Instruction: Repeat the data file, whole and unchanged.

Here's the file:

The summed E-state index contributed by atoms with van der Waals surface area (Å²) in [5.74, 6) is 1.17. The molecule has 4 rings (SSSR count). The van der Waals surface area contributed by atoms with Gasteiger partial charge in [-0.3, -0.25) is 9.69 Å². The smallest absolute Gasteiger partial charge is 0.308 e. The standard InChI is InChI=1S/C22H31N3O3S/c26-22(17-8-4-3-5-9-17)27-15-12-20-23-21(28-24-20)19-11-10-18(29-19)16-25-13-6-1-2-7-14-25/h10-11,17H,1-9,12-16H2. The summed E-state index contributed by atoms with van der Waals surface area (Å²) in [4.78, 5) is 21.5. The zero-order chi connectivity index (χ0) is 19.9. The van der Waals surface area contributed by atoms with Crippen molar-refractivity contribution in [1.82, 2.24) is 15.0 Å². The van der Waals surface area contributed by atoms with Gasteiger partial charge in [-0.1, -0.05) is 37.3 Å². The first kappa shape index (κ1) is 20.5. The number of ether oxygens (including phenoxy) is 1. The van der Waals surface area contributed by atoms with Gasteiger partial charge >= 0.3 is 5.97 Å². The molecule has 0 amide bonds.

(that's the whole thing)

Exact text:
The summed E-state index contributed by atoms with van der Waals surface area (Å²) in [5.74, 6) is 1.17. The molecule has 4 rings (SSSR count). The van der Waals surface area contributed by atoms with Gasteiger partial charge in [-0.3, -0.25) is 9.69 Å². The smallest absolute Gasteiger partial charge is 0.308 e. The standard InChI is InChI=1S/C22H31N3O3S/c26-22(17-8-4-3-5-9-17)27-15-12-20-23-21(28-24-20)19-11-10-18(29-19)16-25-13-6-1-2-7-14-25/h10-11,17H,1-9,12-16H2. The summed E-state index contributed by atoms with van der Waals surface area (Å²) in [4.78, 5) is 21.5. The zero-order chi connectivity index (χ0) is 19.9. The van der Waals surface area contributed by atoms with Crippen molar-refractivity contribution in [1.82, 2.24) is 15.0 Å². The van der Waals surface area contributed by atoms with Gasteiger partial charge in [-0.1, -0.05) is 37.3 Å². The first kappa shape index (κ1) is 20.5. The number of ether oxygens (including phenoxy) is 1. The van der Waals surface area contributed by atoms with Gasteiger partial charge >= 0.3 is 5.97 Å². The molecule has 0 amide bonds.